Nearly indistinguishable from their real-life counterparts, newly-developed robotic bottlenose dolphins could save hundreds of dolphins from the cruelty of captivity.

Working with America’s top animatronics experts, New Zealand-based Edge Innovations hopes to help people swim with “dolphins” without stealing these majestic creatures from the wild or breeding them in captivity.

“The marine park industry has had falling revenues for over a decade due to ethical concerns and the cost of live animals, yet the public hunger to learn about and experience these animals is still as strong as ever,” California-based designer Roger Holzberg told The Guardian. “We believe that it’s time to reimagine this industry and that this approach can be more humane, and more profitable at the same time.”

The remote-controlled, 600-pound prototype bears an uncanny resemblance to a live dolphin and convincingly interacts with humans. Test audiences couldn’t tell the difference between the robot and the real animal, according to developer and reality gaming expert Melanie Langlotz, who came up with the idea of using animatronics in aquariums after a Chinese company asked her to design an aquarium containing live animals. Uncomfortable with animal captivity, Langlotz and her business partner, Li Wang, brainstormed for alternatives.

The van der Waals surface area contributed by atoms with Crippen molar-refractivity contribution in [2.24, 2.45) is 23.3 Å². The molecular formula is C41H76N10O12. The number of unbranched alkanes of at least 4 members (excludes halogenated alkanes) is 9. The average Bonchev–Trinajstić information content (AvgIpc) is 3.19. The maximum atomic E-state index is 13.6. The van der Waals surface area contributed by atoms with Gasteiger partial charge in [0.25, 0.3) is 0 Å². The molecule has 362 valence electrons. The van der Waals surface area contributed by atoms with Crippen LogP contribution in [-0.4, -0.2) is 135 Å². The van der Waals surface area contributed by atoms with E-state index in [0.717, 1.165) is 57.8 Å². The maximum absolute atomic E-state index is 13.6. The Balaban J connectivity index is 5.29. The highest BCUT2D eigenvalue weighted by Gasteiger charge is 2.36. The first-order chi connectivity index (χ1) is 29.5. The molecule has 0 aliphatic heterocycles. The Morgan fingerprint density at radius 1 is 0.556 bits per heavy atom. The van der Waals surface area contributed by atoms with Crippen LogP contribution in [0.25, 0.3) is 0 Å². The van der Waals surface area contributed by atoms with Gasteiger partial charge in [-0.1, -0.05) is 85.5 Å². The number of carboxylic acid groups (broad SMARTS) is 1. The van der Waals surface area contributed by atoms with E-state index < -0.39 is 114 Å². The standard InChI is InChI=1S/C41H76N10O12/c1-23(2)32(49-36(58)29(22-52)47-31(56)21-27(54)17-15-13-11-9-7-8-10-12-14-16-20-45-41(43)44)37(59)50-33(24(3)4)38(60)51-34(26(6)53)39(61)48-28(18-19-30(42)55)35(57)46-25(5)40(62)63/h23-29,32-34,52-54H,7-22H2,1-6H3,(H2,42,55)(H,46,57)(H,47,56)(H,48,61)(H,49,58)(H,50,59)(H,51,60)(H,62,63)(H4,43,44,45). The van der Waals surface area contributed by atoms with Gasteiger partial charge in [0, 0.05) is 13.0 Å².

The robotic dolphins last longer than live dolphins and cost far less to upkeep, making it an appealing prospect to aquariums currently losing revenue. Red Star Macalline Group sponsored the first development phase and is considering implementing the robotic dolphins into its aquariums in China. Other Chinese companies have expressed an interest in the faux dolphins as a potential way to accommodate the country’s marine park industry amid the newly-imposed nationwide ban on the wildlife trade, RNZ reported.

As animal captivity falls increasingly out of favor, the development team is focusing on ways to mass-produce the robotic dolphins and is looking to replicate other creatures, such as sharks and whales, in hopes of coming one step closer to upending the zoo and aquarium industries.